In my Pokemon card I allude to Osborne’s supposed biggest failure which came to be termed, “The Osborne Effect.” It refers to how a premature announcement of an upcoming product can severely harm or destroy a company. An obituary from a newspaper in India, the country were he was born and died, called his a riches to rags story. Between 1981 and 1983 he had made himself a billionaire with the wildly popular Osborne 1.

Finally businessmen, entrepreneurs and number crunchers on either side of the law could take their work with them on the road and in the air. It was the precursor to what we all recognize as laptop computers. Wikipedia tells us that at one point Osborne was filling 10,000 orders a month for this $1,795 machine.

Anyhow, in an interview in 1983, Osborne boasted that the next model would be many times better and faster than the original model. For reasons that have yet to be fully revealed, the company was bankrupt and out of business within the year. The prevailing myth is that demand dropped for the Osborne 1 in anticipation of the upcoming model. This caused a drop in cash flow which made production of the new model impossible. And before long Adam Osborne would be sitting next to Uncle Calvin at a high stakes poker game in Bayonne, New Jersey.

Does Osborne qualify as a pioneer? Perhaps he’s an A-list pioneer but his story is an interesting one. For a moment in time, he saw the future and seized his place in it. When I look at the picture above, I like to imagine that Sri Ramana is visualizing the twists and turns of the life that lays before young Adam that will eventually bring him back home to India to spend his final years – having nothing to do with computers.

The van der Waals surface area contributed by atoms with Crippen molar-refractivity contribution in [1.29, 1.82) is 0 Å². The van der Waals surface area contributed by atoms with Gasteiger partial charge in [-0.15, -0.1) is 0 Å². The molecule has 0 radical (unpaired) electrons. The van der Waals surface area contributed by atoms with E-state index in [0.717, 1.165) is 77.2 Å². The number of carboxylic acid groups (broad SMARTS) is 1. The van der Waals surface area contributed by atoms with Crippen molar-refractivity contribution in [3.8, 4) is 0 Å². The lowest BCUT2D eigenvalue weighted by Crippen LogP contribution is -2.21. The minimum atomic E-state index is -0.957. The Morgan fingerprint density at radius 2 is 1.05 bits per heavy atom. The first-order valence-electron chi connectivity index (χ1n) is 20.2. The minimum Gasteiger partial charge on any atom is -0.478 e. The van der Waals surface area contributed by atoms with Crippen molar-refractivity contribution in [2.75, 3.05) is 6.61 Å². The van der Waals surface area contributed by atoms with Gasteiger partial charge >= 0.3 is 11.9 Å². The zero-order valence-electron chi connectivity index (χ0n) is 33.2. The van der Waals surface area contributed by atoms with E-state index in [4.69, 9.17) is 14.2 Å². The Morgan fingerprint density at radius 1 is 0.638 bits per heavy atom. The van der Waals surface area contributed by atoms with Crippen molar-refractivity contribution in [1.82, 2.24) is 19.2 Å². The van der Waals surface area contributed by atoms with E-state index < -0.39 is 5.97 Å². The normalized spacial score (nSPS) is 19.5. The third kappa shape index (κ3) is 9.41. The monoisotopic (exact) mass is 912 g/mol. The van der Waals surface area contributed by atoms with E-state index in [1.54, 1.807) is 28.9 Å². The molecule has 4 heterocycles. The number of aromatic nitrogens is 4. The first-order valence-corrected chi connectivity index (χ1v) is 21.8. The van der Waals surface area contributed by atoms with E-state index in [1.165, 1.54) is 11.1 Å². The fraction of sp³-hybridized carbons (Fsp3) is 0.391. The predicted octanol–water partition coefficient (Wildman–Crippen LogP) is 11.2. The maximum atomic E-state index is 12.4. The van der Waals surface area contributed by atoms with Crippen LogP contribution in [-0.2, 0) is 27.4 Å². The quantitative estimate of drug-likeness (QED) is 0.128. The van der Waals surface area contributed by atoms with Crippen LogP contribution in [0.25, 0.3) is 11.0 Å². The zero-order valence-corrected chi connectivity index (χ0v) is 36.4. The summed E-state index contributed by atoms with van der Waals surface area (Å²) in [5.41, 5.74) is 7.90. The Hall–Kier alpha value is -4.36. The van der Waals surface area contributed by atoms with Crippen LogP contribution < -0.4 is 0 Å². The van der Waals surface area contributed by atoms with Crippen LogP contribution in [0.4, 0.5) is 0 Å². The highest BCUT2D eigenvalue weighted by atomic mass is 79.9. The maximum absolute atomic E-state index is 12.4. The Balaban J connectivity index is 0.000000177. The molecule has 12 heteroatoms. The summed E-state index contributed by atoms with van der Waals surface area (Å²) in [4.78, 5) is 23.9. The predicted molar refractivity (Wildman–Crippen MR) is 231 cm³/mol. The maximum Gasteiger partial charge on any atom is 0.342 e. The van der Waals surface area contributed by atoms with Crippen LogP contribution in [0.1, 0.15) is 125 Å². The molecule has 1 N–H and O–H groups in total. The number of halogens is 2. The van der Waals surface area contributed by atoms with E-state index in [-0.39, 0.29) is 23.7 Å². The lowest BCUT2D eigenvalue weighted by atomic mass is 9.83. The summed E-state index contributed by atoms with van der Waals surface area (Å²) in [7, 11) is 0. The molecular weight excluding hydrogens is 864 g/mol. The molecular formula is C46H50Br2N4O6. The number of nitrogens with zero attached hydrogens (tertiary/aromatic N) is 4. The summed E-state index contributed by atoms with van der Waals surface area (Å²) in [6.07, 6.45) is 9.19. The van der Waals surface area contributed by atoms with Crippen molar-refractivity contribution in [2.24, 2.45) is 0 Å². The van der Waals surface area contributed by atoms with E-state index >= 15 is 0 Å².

This entry was posted in ds106Assignments and tagged , , . Bookmark the permalink.

6 Responses to Pioneer Pokemon Card: Adam Osborne

  1. JIm says:

    Scottlo,
    This is brilliant, I love this story of Adam Osborne. The first I heard of this story and your mashing it together with that of your uncle is brilliant. It is wild how well you can tell a story in text, and given how familiar I am with your voice and person presence it seems to carry over so beautifully to the blog for me.

    And your student’s Vanneveer Bush Pokemon car: brilliant!

    • lockmantuj says:

      I appreciate your kind comment, Jim. The sentences feel so kludgy coming out. Reading back, less so but there’s still room for a tweak or two.

      Funny thing is, I have no idea where the Uncle Cal story came from. I’m kind of excited with this development. I feel like I might have finally found my very own sort of Harry Lime. The only limiting factors are imagination and gumption.

  2. Pingback: Lickilider, I choose you! « roundhouseslap

  3. great picture for the card!

  4. lockmantuj says:

    Thanks lazypenguin, that reminds me that I didn’t attribute it properly. I’m gonna have to fix that right quick.

  5. Pingback: Introducing Uncle Calvin » scottlo radio blog

Leave a Reply

Fill in your details below or click an icon to log in:

WordPress.com Logo

You are commenting using your WordPress.com account. Log Out / Change )

Twitter picture

You are commenting using your Twitter account. Log Out / Change )

Facebook photo

You are commenting using your Facebook account. Log Out / Change )

Google+ photo

You are commenting using your Google+ account. Log Out / Change )

Connecting to %s